Alma-Tadema, Sir Lawrence
b.Jan. 8, 1836, Dronrijp, Netherlands.
d.June 25, 1912, Wiesbaden, Germany.
Painter and designer of Dutch birth. The son of a notary, Alma-Tadema demonstrated an early artistic ability. In 1852 he entered the Antwerp Academy, where he studied under Gustaf, Baron Wappers, and Nicaise de Keyser. An important influence at this time was Louis De Taye, Professor of Archaeology at the academy and a practising artist. Alma-Tadema lived and worked with De Taye from 1857 to 1859 and was encouraged by him to depict subjects from the early history of France and Belgium. This taste for historical themes increased when Alma-Tadema entered Baron Henri Leys studio in 1859 and began assisting him with his monumental frescoes for the Antwerp Town Hall. While in Leys studio, Alma-Tadema produced several major paintings, for example the Education of the Children of Clovis (1861; ex-Sir John Pender priv. col., see Zimmern, p. 3) and Venantius Fortunatus Reading his Poems to Radagonda (1862; Dordrecht, Dordrechts Mus.), which are characterized by their obscure Merovingian subject-matter, rather sombre colouring and close attention to detail. Related Paintings of Alma-Tadema, Sir Lawrence :. | Love's Votaries (mk23) | On the Road to the Temple of Ceres (mk23) | Joseph Overseer of Pharoah's Granaries (mk24) | A Sculpture Gallery in Rome at the Time of Augustus (mk23) | The Women of Amphissa (mk23) |
Related Artists:joseph michael gandy
Joseph Michael Gandy (1771 - 1843) was an English artist, visionary architect and architectural theorist, most noted for his imaginative paintings depicting Sir John Soane's architectural designs. He worked extensively with Soane both as draughtsman and creative partner from 1798 until 1809 when he (ultimately unsuccessfully) set up his own practice.
Gandy built little in his career, having a reputation as a difficult individual to deal with. However his work included the Phoenix Fire and Pelican Life Insurance Offices (1804?C1805, destroyed ca. 1920) in London, Doric House at Sion Hill in Bath (1818), and the remodelling of Swerford Park house in Oxfordshire (1824?C1829). Commercially he was a failure and served two terms in a debtors' prison, but his published and exhibited work was largely a critical and popular success. In 1821 he published two articles in the Magazine of Fine Arts on The Philosophy of Architecture. He intended to expand upon this subject in an eight-volume work entitled Art, Philosophy and Science of Architecture, of which his unpublished manuscript survives.
His paintings show a dramatic use of two-point perspective and architectural precision, and also reflect his (and Soane's) fascination with Roman ruins. His architectural fantasies owe a clear debt to Piranesi and play upon historical, literary and mythological themes with a feeling for the sublime that is the equal of his contemporaries J. M. W. Turner and John Martin.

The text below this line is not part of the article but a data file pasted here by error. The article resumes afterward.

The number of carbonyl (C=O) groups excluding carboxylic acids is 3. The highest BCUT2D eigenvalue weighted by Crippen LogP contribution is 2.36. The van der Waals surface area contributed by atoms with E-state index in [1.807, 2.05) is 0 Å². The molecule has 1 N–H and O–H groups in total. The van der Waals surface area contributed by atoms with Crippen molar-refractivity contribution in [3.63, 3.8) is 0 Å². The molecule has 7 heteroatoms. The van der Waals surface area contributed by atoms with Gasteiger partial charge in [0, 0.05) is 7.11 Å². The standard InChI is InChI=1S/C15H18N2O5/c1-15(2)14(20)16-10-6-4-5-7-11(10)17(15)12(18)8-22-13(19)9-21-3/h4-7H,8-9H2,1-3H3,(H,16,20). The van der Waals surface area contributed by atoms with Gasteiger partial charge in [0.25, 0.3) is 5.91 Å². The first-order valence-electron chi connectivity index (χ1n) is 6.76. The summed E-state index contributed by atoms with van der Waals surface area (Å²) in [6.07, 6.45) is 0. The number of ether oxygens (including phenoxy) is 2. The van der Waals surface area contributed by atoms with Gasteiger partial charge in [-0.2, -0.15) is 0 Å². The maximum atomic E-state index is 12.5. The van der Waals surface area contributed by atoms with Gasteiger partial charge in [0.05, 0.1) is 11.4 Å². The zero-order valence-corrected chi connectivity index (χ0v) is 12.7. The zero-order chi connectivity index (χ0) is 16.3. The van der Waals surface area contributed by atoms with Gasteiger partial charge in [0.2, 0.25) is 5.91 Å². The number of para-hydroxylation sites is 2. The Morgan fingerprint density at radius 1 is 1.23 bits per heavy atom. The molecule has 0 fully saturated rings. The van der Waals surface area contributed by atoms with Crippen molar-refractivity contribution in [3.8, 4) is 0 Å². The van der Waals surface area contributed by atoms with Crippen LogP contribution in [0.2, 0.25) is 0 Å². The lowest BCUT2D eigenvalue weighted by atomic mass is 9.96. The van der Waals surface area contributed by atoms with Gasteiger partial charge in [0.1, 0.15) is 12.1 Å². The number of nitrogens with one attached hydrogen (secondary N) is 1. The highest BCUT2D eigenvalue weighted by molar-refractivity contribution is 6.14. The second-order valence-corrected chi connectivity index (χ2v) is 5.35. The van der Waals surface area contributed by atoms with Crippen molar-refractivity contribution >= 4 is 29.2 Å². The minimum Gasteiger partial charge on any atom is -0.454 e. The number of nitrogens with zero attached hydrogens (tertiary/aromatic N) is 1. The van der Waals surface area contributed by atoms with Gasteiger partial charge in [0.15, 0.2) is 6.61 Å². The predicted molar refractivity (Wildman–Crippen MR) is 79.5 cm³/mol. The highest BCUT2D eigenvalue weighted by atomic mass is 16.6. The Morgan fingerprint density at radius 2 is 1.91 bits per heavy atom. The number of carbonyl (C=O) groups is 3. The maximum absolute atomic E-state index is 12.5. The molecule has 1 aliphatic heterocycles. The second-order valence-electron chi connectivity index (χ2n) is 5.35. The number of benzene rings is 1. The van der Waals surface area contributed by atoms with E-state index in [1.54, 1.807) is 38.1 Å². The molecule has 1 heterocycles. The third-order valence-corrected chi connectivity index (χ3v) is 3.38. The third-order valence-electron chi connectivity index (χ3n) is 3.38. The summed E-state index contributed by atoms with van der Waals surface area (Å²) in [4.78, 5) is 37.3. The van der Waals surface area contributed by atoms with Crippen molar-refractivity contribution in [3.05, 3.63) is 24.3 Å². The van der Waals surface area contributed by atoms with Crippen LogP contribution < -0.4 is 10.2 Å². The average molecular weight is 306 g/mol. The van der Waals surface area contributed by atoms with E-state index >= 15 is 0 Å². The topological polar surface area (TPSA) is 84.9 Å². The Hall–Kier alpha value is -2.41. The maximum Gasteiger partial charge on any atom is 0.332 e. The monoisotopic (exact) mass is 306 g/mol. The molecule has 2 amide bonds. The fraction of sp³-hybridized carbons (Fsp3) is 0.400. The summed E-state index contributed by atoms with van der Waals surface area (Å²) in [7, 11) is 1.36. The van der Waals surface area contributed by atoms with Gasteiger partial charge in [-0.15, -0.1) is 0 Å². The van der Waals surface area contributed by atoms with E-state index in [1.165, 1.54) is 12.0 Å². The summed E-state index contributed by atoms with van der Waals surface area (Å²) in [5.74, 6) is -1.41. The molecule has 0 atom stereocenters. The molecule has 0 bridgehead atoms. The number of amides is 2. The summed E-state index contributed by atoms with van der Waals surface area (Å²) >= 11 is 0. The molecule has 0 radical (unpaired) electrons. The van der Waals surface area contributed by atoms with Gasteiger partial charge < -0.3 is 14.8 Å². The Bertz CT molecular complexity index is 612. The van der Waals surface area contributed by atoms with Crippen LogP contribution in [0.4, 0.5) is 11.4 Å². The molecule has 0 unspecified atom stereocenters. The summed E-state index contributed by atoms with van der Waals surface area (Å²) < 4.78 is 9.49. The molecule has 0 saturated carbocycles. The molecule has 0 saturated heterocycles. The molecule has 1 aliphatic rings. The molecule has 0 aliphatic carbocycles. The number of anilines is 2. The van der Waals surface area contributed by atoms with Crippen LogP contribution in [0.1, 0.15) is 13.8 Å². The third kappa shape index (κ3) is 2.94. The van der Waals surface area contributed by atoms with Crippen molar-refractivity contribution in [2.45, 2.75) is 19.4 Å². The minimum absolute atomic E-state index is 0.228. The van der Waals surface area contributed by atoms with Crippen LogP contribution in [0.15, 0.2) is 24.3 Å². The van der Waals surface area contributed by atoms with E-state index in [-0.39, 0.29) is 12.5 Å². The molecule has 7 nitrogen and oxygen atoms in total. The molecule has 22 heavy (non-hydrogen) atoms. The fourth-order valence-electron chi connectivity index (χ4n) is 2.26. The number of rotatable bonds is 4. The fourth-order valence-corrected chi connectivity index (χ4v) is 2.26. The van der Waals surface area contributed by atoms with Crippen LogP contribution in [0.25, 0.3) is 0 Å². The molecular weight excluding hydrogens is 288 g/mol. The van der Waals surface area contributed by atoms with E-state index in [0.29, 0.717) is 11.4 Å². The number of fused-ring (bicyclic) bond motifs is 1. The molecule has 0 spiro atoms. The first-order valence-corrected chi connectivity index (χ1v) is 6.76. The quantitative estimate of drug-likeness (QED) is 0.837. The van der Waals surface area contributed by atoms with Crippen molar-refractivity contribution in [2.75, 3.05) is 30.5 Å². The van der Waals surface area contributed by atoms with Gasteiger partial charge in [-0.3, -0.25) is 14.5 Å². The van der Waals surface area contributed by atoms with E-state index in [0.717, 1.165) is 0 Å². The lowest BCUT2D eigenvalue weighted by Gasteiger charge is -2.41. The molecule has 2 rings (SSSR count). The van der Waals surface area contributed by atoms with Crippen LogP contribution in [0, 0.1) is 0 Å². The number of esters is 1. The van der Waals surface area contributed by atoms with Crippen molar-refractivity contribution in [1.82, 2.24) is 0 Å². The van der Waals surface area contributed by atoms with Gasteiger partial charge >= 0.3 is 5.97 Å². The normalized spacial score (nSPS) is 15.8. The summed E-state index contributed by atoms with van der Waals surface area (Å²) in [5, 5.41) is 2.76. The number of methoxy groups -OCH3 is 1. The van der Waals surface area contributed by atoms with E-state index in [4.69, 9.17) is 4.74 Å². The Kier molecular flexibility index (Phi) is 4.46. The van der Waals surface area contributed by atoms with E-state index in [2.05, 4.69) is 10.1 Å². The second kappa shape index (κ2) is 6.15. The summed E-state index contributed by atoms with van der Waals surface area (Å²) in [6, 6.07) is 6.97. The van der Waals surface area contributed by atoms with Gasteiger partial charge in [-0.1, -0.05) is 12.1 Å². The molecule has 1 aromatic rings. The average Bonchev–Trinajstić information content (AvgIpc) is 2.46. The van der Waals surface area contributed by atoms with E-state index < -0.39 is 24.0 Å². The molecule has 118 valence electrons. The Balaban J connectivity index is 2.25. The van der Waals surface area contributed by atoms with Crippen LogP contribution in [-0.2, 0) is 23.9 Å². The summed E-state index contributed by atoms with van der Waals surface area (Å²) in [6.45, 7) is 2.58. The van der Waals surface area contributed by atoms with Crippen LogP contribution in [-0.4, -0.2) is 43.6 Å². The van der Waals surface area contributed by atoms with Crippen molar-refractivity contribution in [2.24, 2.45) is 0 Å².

He died in a private asylum in Devon where he had been placed by his family in 1839. Many of his paintings can be seen in the Pictures Room of Sir John Soane's Museum in London.Louis Anquetin
1861-1932,French painter. He came to Paris in 1882 and studied art at the Ateliers of Bonnat and Cormon, where he was a contemporary and friend of Henri de Toulouse-Lautrec, Emile Bernard and Vincent van Gogh. His early work shows the influence of Impressionism and of Edgar Degas. In 1887 Anquetin and Bernard devised an innovative method of painting using strong black contour lines and flat areas of colour; Anquetin aroused much comment when he showed his new paintings, including the striking Avenue de Clichy: Five O'Clock in the Evening (1887; Hartford, CT, Wadsworth Atheneum) at the exhibition of Les XX in Brussels and at the Salon des Independants in Paris in 1888. The new style, dubbed Cloisonnisme by the critic Edouard Dujardin (1861-1949), resulted from a study of stained glass, Japanese prints and other so-called 'primitive' sources; it was close to the Synthetist experiments of Paul Gauguin and was adopted briefly by van Gogh during his Arles period. Anquetin's works were shown alongside Gauguin's and Bernard's at the Caf? Volpini exhibition in 1889, ZEILLER, Jakob Johann
German painter (b. 1708, Reutte, d. 1783, Reutte)
Austrian painter. Trained initially by his father, Paul Zeiller (1658-1738), he subsequently studied in Italy (1723-32) with Sebastiano Conca and at the Accademia di S Luca in Rome, and with Francesco Solimena in Naples, then at the Kaiserliche Akademie in Vienna. From 1733 to 1743 he was a regular collaborator on Paul Troger's frescoes, contributing mainly architectural frameworks painted in the style of the Bolognese quadraturisti. He retained such frameworks in his own paintings throughout his life, even in south Germany where this was generally unusual. Troger's influence on the style of Zeiller's figures and on his iconographic repertory was such that his first independent works in Austria